Gov. Gary Johnson’s newest radio ad.
Gov. Gary Johnson’s newest radio ad.
About time they made a game with Deadpool
Hey guys, this is my little brother, Mikey. He’s 9 years old. The other day my best friend and I were watching “Americas next top model” and he came in the room and got really upset at how all of the girls seemed to be breaking down over the things they couldn’t control. One girl, who was very thin, was complaining that she was a “fat bitch” and how she needed to lose at least 10lbs. Another girl, quite beautiful, was complaining that her nose was too big for her face. Then Mikey started lecturing Chloe and me on how stupid they were. He was questioning how such beautiful girls could do this to themselves. We tried to explain to him how its not just them, everyone does it and it really upset him. So he wrote himself a little script and asked me for my laptop. He sat there for about two hours trying to make everything perfect so he could try to tell all the girls and guys out there who feel bad about themselves that they’re all beautiful and society is stupid. Please reblog this and share it with your friends for Mikey and his urge to make everyone aware of their beauty.
can we all just take a moment and appreciate this moment
Got a problem with gay marriage? How about gay rights in general? Want to know what the Bible REALLY says about homosexuality? PLEASE reblog this so everyone can be educated.
Love, meandnothingless.tumblr.com :)
- Depression Hotline: 1-630-482-9696
- Suicide Hotline: 1-800-784-8433
- LifeLine: 1-800-273-8255
- Trevor Project: 1-866-488-7386
- Eating Disorders Hotline: 1-847-831-3438
- Rape and Sexual Assault: 1-800-656-4673
It’s rare that trans women are given the mic to speak about our experiences on our own terms, and it’s an even rarer occurrence when we women of color get to share space with one another and truth tell in a public space.
I’m proud of the nearly 10 minutes I shared with Isis King, who came into the media’s focus when she was recruited to compete on Cycle 11 of America’s Next Top Model in 2008. I’m proud to call Isis my dear sister and to be able to speak with her about our public lives.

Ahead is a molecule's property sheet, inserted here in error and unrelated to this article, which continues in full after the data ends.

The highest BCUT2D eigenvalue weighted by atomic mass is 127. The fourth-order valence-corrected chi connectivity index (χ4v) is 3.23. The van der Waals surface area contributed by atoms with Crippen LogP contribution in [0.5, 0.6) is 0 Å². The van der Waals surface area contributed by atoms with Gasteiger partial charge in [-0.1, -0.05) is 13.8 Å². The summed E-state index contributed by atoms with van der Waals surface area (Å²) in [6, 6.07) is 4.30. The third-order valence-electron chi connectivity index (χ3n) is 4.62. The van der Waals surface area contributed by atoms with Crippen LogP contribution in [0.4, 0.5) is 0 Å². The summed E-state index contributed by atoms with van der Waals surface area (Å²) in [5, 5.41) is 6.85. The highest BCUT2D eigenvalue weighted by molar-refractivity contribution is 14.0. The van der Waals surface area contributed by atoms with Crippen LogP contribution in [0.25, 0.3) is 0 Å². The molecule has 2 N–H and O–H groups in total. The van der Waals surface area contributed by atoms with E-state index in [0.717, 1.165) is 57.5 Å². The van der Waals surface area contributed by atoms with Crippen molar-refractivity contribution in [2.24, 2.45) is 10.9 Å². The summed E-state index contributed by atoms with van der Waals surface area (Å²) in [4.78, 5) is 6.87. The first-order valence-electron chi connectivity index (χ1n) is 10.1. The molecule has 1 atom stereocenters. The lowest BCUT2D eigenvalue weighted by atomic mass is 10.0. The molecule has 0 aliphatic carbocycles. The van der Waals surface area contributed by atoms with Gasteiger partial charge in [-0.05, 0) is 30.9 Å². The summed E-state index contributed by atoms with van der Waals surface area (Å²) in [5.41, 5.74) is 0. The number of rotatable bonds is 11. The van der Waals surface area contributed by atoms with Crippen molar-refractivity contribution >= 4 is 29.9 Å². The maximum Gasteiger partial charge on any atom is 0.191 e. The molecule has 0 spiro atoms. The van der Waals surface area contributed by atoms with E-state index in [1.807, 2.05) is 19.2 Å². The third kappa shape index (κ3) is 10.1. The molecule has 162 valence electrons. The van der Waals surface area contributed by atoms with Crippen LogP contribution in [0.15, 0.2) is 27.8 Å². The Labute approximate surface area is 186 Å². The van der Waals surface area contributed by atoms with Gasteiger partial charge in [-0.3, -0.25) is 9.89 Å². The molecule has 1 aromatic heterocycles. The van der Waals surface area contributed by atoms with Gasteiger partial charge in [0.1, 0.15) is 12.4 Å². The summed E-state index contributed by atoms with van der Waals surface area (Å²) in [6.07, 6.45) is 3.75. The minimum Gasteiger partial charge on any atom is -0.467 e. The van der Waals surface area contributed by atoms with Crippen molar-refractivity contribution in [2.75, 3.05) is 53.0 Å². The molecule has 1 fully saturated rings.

I’d like to use this space to clarify three things:
1. Isis mentioned Laverne Cox as one of the only examples she’s known of trans women like herself on television. I’d like to highlight the fact that other sisters are and have also represented on television: Carmen Carrera, Candis Cayne, Jamie Clayton, Nina Poon, Harmony Santana and Nong Ariyaphon Southiphong.
2. I made a statement about our responsibility to educate others about our experiences. I said, “You have to use your life as a teaching moment.” It’s a personal choice to do so, and it’s a responsibility that I take on, but it is NOT our job to educate people about us. I was reminded of this when I read Janani Balasubramanian’s essay “Brown Silence,” where she so eloquently writes: “Not everyone’s education needs to be our responsibility all the time…Our words and energy should also be conserved.”
3. I also said the dehumanization of trans women in the media “leads to trans women hurting themselves in a way that they feel they don’t deserve more.” Instead, I’d like to add that the systematic dehumanization of trans women through words, images and the lack thereof of words and images that represent the totality of our experiences actually is what contributes to others seeing us as less than human therefore justifying the violence, battery, criminalization and murders we face.
Finally, I hope conversations like these continue to happen, and that they happen with a wide array of women, because it’s only in hearing a plethora of our voices do we paint a more realistic portrait of womanhood.
I made that quote up to remind myself that who I am on the outside is not who I am on the inside, everyday I wake up I say this to myself